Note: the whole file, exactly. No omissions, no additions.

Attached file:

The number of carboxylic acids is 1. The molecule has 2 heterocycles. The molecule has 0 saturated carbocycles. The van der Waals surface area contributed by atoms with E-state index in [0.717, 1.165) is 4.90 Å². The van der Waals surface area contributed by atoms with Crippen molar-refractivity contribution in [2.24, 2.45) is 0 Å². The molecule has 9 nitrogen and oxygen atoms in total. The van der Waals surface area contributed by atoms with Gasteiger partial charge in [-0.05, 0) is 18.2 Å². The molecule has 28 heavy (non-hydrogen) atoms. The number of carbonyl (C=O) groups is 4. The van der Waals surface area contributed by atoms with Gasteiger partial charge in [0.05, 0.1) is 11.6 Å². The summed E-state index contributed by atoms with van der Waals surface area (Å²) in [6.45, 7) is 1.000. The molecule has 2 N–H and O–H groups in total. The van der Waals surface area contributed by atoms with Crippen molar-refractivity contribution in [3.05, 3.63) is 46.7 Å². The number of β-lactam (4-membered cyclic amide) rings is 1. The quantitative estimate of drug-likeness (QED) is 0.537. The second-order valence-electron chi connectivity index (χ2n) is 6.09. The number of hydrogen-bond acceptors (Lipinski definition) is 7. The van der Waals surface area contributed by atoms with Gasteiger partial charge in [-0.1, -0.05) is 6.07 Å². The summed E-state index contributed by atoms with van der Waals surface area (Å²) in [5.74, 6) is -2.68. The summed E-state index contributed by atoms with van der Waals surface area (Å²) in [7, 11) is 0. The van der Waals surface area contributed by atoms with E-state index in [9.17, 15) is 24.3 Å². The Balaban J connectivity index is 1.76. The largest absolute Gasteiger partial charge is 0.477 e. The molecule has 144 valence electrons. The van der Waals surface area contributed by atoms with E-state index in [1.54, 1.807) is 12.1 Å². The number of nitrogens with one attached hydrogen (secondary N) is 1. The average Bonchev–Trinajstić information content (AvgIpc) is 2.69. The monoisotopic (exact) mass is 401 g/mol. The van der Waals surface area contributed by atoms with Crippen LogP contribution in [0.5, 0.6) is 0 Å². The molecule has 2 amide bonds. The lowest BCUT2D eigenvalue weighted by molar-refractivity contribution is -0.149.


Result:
The number of carboxylic acids is 1. The molecule has 2 heterocycles. The molecule has 0 saturated carbocycles. The van der Waals surface area contributed by atoms with E-state index in [0.717, 1.165) is 4.90 Å². The van der Waals surface area contributed by atoms with Crippen molar-refractivity contribution in [2.24, 2.45) is 0 Å². The molecule has 9 nitrogen and oxygen atoms in total. The van der Waals surface area contributed by atoms with Gasteiger partial charge in [-0.05, 0) is 18.2 Å². The molecule has 28 heavy (non-hydrogen) atoms. The number of carbonyl (C=O) groups is 4. The van der Waals surface area contributed by atoms with Gasteiger partial charge in [0.05, 0.1) is 11.6 Å². The summed E-state index contributed by atoms with van der Waals surface area (Å²) in [6.45, 7) is 1.000. The molecule has 2 N–H and O–H groups in total. The van der Waals surface area contributed by atoms with Crippen molar-refractivity contribution in [3.05, 3.63) is 46.7 Å². The number of β-lactam (4-membered cyclic amide) rings is 1. The quantitative estimate of drug-likeness (QED) is 0.537. The second-order valence-electron chi connectivity index (χ2n) is 6.09. The number of hydrogen-bond acceptors (Lipinski definition) is 7. The van der Waals surface area contributed by atoms with Gasteiger partial charge in [-0.1, -0.05) is 6.07 Å². The summed E-state index contributed by atoms with van der Waals surface area (Å²) in [5.74, 6) is -2.68. The summed E-state index contributed by atoms with van der Waals surface area (Å²) in [7, 11) is 0. The van der Waals surface area contributed by atoms with E-state index in [9.17, 15) is 24.3 Å². The Balaban J connectivity index is 1.76. The largest absolute Gasteiger partial charge is 0.477 e. The molecule has 144 valence electrons. The van der Waals surface area contributed by atoms with E-state index in [1.54, 1.807) is 12.1 Å². The number of nitrogens with one attached hydrogen (secondary N) is 1. The average Bonchev–Trinajstić information content (AvgIpc) is 2.69. The monoisotopic (exact) mass is 401 g/mol. The van der Waals surface area contributed by atoms with Crippen LogP contribution in [0.5, 0.6) is 0 Å². The molecule has 2 amide bonds. The lowest BCUT2D eigenvalue weighted by molar-refractivity contribution is -0.149.